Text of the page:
Burzynski Patient Christy M.’s Story

On June 25, 2011, Christy M. had a dull headache and was acting extremely tired. Her husband knew something was wrong and took her to the emergency room. She had a CAT scan and was whisked off to Portland to be treated for a 3 X 4 cm tumor sitting near the speech center of her brain. She was awake throughout the entire procedure to remove the tumor. Two weeks later, the diagnosis was in. It was a stage IV glioblastoma. It was not curable, and it had not all been removed.

According to a write-up of her story in her local paper:

Because it is in the brain, chemotherapy and radiation could result in brain damage and only offer her a couple of years at best. With those two treatments combined, she was told there would be a 5 percent success rate of living for five years or longer.

Without any treatment, her time would be only a matter of months.

This last point will be important later.

She was 36 and had two daughters and was working in a hospice as she put herself through nursing school. She was 9 months away from graduation. Two months after surgery, the tumor was growing again. She turned to the Burzynski Clinic.

According to the same article:

So she found Stanislaw Burzynski, a Polish doctor based in Houston, Texas, who is gaining notoriety for his nontoxic alternative cancer treatments. The treatments have a 40 percent success rate – not to cure it, but to allow her at least five years of life.

“That’s a whole lot better than 5 percent,” Jack Miethe said. By the time the Miethes reached Texas – “I made an appointment right away,” she recalls – the tumor had doubled in size.

Burzynski is completely unable to back that number with a single convincing study. Not one, and it’s damnable that this family believes this. She is likely on Burzynski’s inaccurately named  “gene-targeted therapy”.”  She receives some meds intravenously, which suggests ANP to me. And the rash could be from the steroids that Burzynski gives to patients, often in otherworldly doses. Working back from the date of the article, it seems that Christy started antineoplaston treatment around early September. She would have gone through the same training that all the other patients go through. In between the surgery and the visit to Houston, however, the tumor had doubled in size.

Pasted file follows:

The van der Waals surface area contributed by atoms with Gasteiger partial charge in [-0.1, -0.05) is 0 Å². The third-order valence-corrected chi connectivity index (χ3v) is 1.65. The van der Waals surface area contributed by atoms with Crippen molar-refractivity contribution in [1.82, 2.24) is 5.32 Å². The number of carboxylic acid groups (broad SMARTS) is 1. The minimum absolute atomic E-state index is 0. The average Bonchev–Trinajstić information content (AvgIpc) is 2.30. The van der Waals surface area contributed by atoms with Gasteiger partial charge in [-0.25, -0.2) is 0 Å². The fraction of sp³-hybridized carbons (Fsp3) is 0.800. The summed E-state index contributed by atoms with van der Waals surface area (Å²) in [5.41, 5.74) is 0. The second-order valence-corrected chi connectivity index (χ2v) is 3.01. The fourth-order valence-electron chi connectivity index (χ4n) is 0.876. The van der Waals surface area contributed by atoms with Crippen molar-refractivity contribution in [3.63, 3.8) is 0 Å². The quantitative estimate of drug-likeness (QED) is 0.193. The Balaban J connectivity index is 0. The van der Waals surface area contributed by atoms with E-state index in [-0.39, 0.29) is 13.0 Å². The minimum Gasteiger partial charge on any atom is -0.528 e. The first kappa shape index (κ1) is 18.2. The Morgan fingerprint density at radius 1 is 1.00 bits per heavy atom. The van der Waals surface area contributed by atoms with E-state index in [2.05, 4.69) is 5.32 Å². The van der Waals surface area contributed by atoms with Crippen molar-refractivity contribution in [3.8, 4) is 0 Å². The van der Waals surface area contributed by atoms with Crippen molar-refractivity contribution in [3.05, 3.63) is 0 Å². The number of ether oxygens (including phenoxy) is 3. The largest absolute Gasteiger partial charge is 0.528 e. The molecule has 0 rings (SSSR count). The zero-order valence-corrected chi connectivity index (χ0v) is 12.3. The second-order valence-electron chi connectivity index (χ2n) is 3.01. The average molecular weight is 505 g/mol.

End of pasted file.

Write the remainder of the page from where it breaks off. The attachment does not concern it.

Seven weeks into treatment, the family reports:

The pills alone cost $20,000 per month. Combined with the airfare, office visits and other expenses required for Miethe’s trips to Texas for consultation appointments, the financial burden is weighing heavily.

“This new treatment plan, you have to pay everything up front. So, with us and my mom, we’re up to at least $65,000 out of pocket right now, and we’re hoping that the insurance will help,” she said.

Christy gets her scans every 6 weeks. And guess what first one on treatment has shown:

“They started me on treatments and I’ve been on their treatments for about seven weeks,” Miethe said. “The cancer isn’t a shock anymore. But for the first two months, it was. I think I was in shock because I was going to different doctors for different things and I felt like a number.”

Already, the MRIs have shown her cancer is liquefying. It’s not gone, but it is improving.

“That makes me very hopeful,” family friend Shanon Sporseen said, the team captain of the “Fight for Christy” fundraising event next week.

And there it is. Another Burzynski patient reporting that the cancer is “liquefying.” What this usually means is that a cyst or cysts have opened up inside the tumor, which has outgrown its blood supply. If that’s what happened here, it’s simply another one in an amazingly high percentage of patients who appear on this website:

Again, another patient believes that getting worse is getting better. Unbelievable. Simply unbelievable. And it’s especially infuriating when we hear Christy’s husband saying:

“I guess other people have dealt with it and you have to learn to deal with it, and you obviously don’t want it to happen, but that’s why we went to Texas and why we didn’t do chemo and radiation. So hopefully they are as good as they say they are. But again, 40 percent over 5 percent, it’s still a lot better hope.”

No. It’s false hope. I am so sorry.  As one of the editors here said, this is exactly why we fight.

The next week, one of Christy’s best friends held a massive fundraiser for Burzynski. It netted $100,000.

Sadly, a month later, on New Year’s Eve, a mere six months after diagnosis, and after about 3 months on Burzynski’s chemo cocktail, Christy died. For all the money they expended, her life was not extended noticeably by Burzynski’s treatment.

For reliable information about clinical trials, visit to clinicaltrials.gov. Please contribute to St. Jude’s Children’s Hospital, which cares for sick children even if they can’t pay. Unlike Burzynski.